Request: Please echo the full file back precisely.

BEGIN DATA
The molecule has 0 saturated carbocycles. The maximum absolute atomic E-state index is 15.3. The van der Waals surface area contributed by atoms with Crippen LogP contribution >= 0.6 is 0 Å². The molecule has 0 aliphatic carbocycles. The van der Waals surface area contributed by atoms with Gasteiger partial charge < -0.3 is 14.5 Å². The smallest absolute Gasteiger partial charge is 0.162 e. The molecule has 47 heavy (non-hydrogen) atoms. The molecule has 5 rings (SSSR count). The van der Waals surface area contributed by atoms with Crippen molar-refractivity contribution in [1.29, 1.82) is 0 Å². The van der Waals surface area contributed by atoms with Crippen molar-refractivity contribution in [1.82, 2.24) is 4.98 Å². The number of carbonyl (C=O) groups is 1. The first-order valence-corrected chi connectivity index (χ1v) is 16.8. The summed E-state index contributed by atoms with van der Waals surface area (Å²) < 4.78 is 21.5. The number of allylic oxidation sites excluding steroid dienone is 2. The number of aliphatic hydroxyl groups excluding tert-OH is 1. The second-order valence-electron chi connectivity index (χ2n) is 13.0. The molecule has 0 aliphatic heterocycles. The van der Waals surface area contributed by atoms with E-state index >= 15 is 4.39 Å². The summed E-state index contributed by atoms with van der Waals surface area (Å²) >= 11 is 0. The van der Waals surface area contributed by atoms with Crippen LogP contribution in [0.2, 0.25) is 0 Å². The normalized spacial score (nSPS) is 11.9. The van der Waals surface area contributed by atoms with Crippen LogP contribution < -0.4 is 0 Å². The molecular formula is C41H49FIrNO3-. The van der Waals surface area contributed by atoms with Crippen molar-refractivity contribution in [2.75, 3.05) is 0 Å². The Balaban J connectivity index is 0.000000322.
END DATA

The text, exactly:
The molecule has 0 saturated carbocycles. The maximum absolute atomic E-state index is 15.3. The van der Waals surface area contributed by atoms with Crippen LogP contribution >= 0.6 is 0 Å². The molecule has 0 aliphatic carbocycles. The van der Waals surface area contributed by atoms with Gasteiger partial charge < -0.3 is 14.5 Å². The smallest absolute Gasteiger partial charge is 0.162 e. The molecule has 47 heavy (non-hydrogen) atoms. The molecule has 5 rings (SSSR count). The van der Waals surface area contributed by atoms with Crippen molar-refractivity contribution in [1.29, 1.82) is 0 Å². The van der Waals surface area contributed by atoms with Crippen molar-refractivity contribution in [1.82, 2.24) is 4.98 Å². The number of carbonyl (C=O) groups is 1. The first-order valence-corrected chi connectivity index (χ1v) is 16.8. The summed E-state index contributed by atoms with van der Waals surface area (Å²) < 4.78 is 21.5. The number of allylic oxidation sites excluding steroid dienone is 2. The number of aliphatic hydroxyl groups excluding tert-OH is 1. The second-order valence-electron chi connectivity index (χ2n) is 13.0. The molecule has 0 aliphatic heterocycles. The van der Waals surface area contributed by atoms with E-state index >= 15 is 4.39 Å². The summed E-state index contributed by atoms with van der Waals surface area (Å²) >= 11 is 0. The van der Waals surface area contributed by atoms with Crippen LogP contribution in [0.2, 0.25) is 0 Å². The normalized spacial score (nSPS) is 11.9. The van der Waals surface area contributed by atoms with Crippen LogP contribution < -0.4 is 0 Å². The molecular formula is C41H49FIrNO3-. The van der Waals surface area contributed by atoms with Crippen molar-refractivity contribution in [2.75, 3.05) is 0 Å². The Balaban J connectivity index is 0.000000322.